Son and mother sitting outside in the sunshine smiling

Daniel shares his experience of Hospice at Home end-of-life nursing care for his mum and the difference it made.

"In April 2019, I got a phone call from my mum one afternoon while visiting my dad’s memorial tree at a local burial ground.
"If I’m honest, I knew something wasn’t right before I answered. It was mum asking me to take her to hospital. She’d been referred by her doctor, there and then, for tests because something wasn’t as it should be.
"Up to and including this point, mum was the picture of health and happiness in her new-found retirement. She was going to a local gym three to four times a week along with line dancing at the local village hall.

There was nothing more they could do

"We were told by the hospital that after three courses of chemotherapy there was nothing more they could do. Mum’s bowel cancel was so aggressive and rare, nothing was touching it.
"In true mum spirit, she got all her affairs in order - bills, insurances, car log book. You name it, she took care of it. Just as she had done all her life, along with taking care of me and my brother, even though we were in our 40’s and had flown the nest decades previous.
"There were numerous emergency trips to the Royal Derby hospital, both in and outpatients. During which I told her I wasn’t going to let her die in hospital which was her worst fear. It calmed her instantly. I can still see the settled look on her face whenever I think of that conversation.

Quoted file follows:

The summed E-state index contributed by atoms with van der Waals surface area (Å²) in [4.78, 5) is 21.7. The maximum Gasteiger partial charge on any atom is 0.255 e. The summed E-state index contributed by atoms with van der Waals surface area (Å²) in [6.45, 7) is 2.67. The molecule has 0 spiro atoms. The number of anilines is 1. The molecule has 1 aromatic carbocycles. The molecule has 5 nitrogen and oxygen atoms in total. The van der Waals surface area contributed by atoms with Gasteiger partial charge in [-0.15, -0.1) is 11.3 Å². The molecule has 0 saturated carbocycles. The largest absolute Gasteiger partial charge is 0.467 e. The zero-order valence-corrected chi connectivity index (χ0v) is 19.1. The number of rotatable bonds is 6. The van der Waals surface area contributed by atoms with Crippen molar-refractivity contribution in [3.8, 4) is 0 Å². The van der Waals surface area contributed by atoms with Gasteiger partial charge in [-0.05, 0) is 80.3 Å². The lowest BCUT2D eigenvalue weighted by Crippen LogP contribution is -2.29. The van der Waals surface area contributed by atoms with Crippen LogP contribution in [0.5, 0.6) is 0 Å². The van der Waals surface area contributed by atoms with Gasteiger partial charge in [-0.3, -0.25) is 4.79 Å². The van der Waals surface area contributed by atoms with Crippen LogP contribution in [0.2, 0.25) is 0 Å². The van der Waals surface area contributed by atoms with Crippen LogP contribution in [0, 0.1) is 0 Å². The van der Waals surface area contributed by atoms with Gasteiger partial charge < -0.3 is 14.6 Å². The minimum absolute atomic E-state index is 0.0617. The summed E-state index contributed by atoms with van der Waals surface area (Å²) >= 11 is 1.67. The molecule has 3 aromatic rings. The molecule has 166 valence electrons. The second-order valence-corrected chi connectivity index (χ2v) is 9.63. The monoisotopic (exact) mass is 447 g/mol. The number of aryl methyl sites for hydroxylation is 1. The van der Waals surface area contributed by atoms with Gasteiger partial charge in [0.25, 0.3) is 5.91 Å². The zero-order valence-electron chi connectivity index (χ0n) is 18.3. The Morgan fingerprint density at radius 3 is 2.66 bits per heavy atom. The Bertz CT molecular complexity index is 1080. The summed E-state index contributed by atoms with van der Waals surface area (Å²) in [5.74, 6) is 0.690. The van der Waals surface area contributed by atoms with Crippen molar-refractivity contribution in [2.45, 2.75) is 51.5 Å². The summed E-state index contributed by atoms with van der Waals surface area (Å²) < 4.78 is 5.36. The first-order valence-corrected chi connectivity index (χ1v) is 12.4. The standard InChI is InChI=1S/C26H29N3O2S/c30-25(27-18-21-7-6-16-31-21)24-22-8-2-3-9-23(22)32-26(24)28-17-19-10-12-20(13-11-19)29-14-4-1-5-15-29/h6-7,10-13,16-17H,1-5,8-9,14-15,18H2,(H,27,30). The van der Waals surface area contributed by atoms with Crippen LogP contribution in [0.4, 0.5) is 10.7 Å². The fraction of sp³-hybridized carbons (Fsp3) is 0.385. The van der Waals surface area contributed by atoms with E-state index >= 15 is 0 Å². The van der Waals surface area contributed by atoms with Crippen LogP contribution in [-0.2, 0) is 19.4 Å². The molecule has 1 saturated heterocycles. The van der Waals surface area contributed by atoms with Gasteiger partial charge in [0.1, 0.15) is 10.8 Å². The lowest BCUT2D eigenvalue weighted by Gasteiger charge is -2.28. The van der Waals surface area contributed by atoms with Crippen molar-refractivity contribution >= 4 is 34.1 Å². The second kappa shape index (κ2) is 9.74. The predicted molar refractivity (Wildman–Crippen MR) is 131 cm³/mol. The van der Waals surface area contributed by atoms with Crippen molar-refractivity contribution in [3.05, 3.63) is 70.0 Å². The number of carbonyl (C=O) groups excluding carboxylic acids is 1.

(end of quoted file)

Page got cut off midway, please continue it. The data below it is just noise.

Two men and an older woman with sunglasses smiling

I took her home as I'd promised

"Inevitably, the time came when enough was enough of hospitals. I was taking her home as I’d promised.
"The decision was made on a Thursday, but the hospital was hesitant. We didn’t have anywhere downstairs to wash and bathe her, let alone give her the round-the-clock care she needed.
"Luckily, I’m in the trade and called a few favours in. Within 3 days, we did our own DIY SOS inspired big build! We converted part of her attached garage to a fully disabled toilet and shower room with electrics, plumbing, and most importantly ramp access. Without the latter, we couldn’t get her in the house on the hospital bed.
"Full of emotion and bullishness, the ambulance brought her back and we welcomed her finally back home. Fantastic news we had this covered, or so we thought.
"We didn’t have a clue what we doing at the start. After all it was us who’d been looked after. Now the roles were reversed.
"I particularly was brought down to earth very early that day when the others went for provisions and mum needed the toilet. I knew had to get her out of bed (at this point she could hardly move her muscles properly). Help her onto the toilet, then back to the bed. And to make sure she was clean and comfortable. Anyone who’s been through this, knows how difficult it is.

The hospice nurses were a godsend

"When the Treetops nurses came at night to relieve us, so we could get some sleep, it was a godsend. They were so friendly, helpful and understanding.
"They really were amazing. To the point that when it was mum’s final hours, the Treetops nurse woke us. She briefly explained she would leave us to say our goodbyes alone, as there wasn’t much time left. The care we received will always be clear in my mind.
The care we received in the evenings and occasional day visits by Treetops Hospice were invaluable. There are no other words to describe it.

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